Aquilino’s successor told Congress as part of his confirmation process, that he plans to use information tools and work with other government agencies to maximize information capabilities to beat back and expose malign Chinese behavior.

“We must also employ information-related capabilities to transparently bring attention to malign behavior, such as the United States and our partners publicly releasing video of coercive and risky [People’s Liberation Army] intercepts of our lawfully operating ships and aircraft. If confirmed, I will assess current information-related capabilities and consider all viable options to improve our information operations posture and readiness,” Adm. Samuel Paparo wrote in responses to senators‘ questions. “It is critical that we continue highlighting malign PRC activities in the information environment.”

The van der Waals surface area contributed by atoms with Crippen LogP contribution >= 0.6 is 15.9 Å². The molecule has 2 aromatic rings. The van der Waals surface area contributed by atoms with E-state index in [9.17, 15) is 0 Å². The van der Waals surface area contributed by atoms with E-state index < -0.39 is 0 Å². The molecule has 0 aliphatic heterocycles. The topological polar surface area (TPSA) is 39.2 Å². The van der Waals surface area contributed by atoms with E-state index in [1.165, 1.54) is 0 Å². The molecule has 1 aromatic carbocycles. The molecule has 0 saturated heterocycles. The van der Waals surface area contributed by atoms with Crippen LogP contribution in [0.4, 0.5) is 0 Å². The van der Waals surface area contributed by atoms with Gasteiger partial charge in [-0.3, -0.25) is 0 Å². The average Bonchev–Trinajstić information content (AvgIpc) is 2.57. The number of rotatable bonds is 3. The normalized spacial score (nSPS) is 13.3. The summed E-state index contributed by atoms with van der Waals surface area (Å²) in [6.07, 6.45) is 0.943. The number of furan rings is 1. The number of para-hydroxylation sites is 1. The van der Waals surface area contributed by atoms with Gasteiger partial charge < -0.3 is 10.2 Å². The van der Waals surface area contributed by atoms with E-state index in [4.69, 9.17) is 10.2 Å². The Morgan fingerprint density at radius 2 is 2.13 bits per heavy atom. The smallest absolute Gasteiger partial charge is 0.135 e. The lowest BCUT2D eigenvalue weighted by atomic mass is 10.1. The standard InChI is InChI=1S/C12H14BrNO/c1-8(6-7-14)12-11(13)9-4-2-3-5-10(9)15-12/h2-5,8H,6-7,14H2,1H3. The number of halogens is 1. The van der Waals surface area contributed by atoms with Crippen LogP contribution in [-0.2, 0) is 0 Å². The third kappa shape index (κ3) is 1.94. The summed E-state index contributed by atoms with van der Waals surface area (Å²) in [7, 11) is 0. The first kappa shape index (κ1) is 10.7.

Paparo also indicated he may be inclined to use the strategic disclosure playbook that officials believed were successful against Russia, in the region against Chinese behavior.


“[W]e learned how the timely sharing of previously classified intelligence with our partners and the public revealed Russia’s imminent plans for an attack and helped spur the international community to act in support of Ukraine. Timely transparency can be an effective tool to counter aggression,” Paparo said. A similar tactic could be used to expose China’s activity towards Taiwan, he added, suggesting he could provide more details to lawmakers in a classified setting.